A Scottish company, AWS Ocean Energy Ltd., that had slipped under my radar, has secured £2.128 million (US$4.16 million) in funding from the Scottish Executive. The funds will be used to develop and commercialize AWS’ Archimedes Wave Swing, claimed to be one of the few proven technologies worldwide for generating clean, renewable electricity from the ocean’s waves.
The Archimedes Wave Swing, shown left (
artist apparently took some liberty by showing it above the water surface), is submerged at least six meters below the sea surface which, as well as removing visual impact and hazards to shipping, avoids high storm impacts. Compared to most other wave energy devices, the Wave Swing also takes up a proportionately smaller area of the sea, in relation to power generated. Following a successful pilot project in Portugal, the £2.128 million will be used to develop a pre-commercial model of the device at the European Marine Energy Centre (EMEC) in Eday, Orkney.
Around 25 meters high and 12 meters in diameter, the commercial units will be rated at 1 Megawatt generating around 3,000 Megawatt hours of electricity in a typical year.
AWS believes that this work will lead directly to the construction of the first mini wave farm of Archimedes units in Scottish waters, by the third quarter of 2010, expanding within 12 months to 20 units.
The wave swing is described as follows on their web site:
The AWS wave energy converter consists of a large air-filled cylinder which is submerged beneath the waves. As a wave crest approaches, the water pressure on the top of the cylinder increases and the upper part or 'floater' compresses the air within the cylinder to balance the pressures. The reverse happens as the wave trough passes and the cylinder expands. The relative movement between the floater and the fixed lower part or 'basement' is converted directly to electricity by means of an innovative linear generator. First-generation machines will be rated at over 1MW and have a load factor in excess of 35%.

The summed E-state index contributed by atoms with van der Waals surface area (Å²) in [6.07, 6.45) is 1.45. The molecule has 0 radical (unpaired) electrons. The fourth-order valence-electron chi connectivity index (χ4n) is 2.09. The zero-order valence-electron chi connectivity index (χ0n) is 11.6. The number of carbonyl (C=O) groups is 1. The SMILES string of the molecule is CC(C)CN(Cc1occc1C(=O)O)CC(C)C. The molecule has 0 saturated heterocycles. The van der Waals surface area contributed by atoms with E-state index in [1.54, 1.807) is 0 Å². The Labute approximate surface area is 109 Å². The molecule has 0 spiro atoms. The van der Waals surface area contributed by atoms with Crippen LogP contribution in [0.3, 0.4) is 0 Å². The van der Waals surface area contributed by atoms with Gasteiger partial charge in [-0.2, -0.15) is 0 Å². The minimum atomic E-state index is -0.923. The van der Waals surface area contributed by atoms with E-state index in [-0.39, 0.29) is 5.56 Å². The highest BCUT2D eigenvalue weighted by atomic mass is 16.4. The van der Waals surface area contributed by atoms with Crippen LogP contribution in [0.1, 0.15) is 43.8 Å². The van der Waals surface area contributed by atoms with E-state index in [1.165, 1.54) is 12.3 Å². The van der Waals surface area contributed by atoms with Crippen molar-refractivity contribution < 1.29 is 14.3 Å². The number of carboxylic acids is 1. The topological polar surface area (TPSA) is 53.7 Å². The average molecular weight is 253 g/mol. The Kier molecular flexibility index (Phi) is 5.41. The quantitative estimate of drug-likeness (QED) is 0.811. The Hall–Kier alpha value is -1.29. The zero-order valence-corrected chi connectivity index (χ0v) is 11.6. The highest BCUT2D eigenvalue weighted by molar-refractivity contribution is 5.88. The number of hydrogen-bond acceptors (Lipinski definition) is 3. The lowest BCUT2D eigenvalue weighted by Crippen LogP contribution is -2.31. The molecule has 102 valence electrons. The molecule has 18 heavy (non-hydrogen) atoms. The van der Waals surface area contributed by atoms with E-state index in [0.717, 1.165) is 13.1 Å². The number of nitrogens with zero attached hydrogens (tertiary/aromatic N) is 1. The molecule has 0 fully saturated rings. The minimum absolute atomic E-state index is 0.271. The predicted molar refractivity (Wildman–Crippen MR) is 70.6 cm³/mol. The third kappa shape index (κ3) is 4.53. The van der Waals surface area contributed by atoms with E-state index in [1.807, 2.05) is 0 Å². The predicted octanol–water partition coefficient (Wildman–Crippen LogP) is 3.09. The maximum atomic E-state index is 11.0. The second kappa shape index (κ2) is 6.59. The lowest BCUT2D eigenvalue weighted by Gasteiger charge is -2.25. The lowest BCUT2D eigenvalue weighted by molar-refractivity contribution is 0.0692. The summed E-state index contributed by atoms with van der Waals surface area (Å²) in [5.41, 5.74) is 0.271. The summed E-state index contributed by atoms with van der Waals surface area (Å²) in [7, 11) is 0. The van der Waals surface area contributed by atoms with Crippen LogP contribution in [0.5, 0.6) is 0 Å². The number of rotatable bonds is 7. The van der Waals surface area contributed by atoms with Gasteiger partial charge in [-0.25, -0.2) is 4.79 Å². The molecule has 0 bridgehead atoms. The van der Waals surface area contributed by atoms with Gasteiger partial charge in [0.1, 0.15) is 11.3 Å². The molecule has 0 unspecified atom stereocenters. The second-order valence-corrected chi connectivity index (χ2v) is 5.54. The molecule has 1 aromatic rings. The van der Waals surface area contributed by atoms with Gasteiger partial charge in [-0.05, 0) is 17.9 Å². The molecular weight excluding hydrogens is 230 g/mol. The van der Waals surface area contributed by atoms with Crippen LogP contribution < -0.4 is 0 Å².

The device is intrinsically simple with only one main moving part - the floater. Ancillary systems are limited to ballast water pumps, an integral damper to absorb excessive power and modules for air supply control and lubrication. All will use existing sub-sea technology and be capable of maintenance during rough weather using ROVs.
The complete system has been tested at full-scale via a pilot plant that is installed off the coast of Portugal. Engineering for the pre-commercial demonstrator is now ongoing.
Source: Alternative Energy News
There are now several companies in the ocean power category that are developing wave power technologies and have advanced pilot or demonstration plant projects. It looks like the first commercial plants will be operating by 2010 or sooner. The AWS design looks like one of the simplest and should have a good chance at becoming a winner. Ocean power stands a chance of having less trouble getting permitting because they are much less intrusive than wind power, which should enable them to be located in some areas where strong opposition to wind power has been found. Wave power depends on wind generating waves, so there potential locations are similar to those for wind power, there are some areas that have strong currents that are also suitable for ocean power, but not this particular version. I would think that ocean power, when developed, should have similar or slightly lower cost than wind power, but that is pure speculation at this time.
As an aside, I get excited every time I here about some activity at the European Marine Energy Center at Eday, Orkney, because my Fraser ancestors emigrated from Eday to the US in about 1840. I visited Eday about six years ago and found the people there extremely cordial and total strangers gave me a day long tour of the little, 8 mile long by 2.5 mile wide island, population about 120.